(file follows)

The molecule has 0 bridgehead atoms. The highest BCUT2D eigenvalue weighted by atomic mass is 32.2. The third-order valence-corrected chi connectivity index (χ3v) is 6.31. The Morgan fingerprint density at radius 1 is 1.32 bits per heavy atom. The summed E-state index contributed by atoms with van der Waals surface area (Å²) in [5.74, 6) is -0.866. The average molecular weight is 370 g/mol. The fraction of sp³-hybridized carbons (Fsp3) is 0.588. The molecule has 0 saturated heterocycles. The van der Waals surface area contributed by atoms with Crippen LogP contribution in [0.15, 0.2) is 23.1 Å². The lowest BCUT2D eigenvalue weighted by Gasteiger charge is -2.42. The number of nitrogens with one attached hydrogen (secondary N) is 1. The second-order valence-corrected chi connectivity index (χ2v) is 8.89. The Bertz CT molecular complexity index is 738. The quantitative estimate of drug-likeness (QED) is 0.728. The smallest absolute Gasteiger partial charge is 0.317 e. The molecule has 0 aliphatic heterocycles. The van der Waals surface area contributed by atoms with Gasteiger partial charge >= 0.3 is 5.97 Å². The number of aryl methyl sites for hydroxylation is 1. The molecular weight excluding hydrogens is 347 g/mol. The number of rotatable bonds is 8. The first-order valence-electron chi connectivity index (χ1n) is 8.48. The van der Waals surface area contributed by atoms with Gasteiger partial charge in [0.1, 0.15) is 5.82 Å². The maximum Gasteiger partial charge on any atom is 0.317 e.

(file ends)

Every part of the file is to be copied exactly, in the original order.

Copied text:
The molecule has 0 bridgehead atoms. The highest BCUT2D eigenvalue weighted by atomic mass is 32.2. The third-order valence-corrected chi connectivity index (χ3v) is 6.31. The Morgan fingerprint density at radius 1 is 1.32 bits per heavy atom. The summed E-state index contributed by atoms with van der Waals surface area (Å²) in [5.74, 6) is -0.866. The average molecular weight is 370 g/mol. The fraction of sp³-hybridized carbons (Fsp3) is 0.588. The molecule has 0 saturated heterocycles. The van der Waals surface area contributed by atoms with Crippen LogP contribution in [0.15, 0.2) is 23.1 Å². The lowest BCUT2D eigenvalue weighted by Gasteiger charge is -2.42. The number of nitrogens with one attached hydrogen (secondary N) is 1. The second-order valence-corrected chi connectivity index (χ2v) is 8.89. The Bertz CT molecular complexity index is 738. The quantitative estimate of drug-likeness (QED) is 0.728. The smallest absolute Gasteiger partial charge is 0.317 e. The molecule has 0 aliphatic heterocycles. The van der Waals surface area contributed by atoms with Gasteiger partial charge >= 0.3 is 5.97 Å². The number of aryl methyl sites for hydroxylation is 1. The molecular weight excluding hydrogens is 347 g/mol. The number of rotatable bonds is 8. The first-order valence-electron chi connectivity index (χ1n) is 8.48. The van der Waals surface area contributed by atoms with Gasteiger partial charge in [0.1, 0.15) is 5.82 Å². The maximum Gasteiger partial charge on any atom is 0.317 e.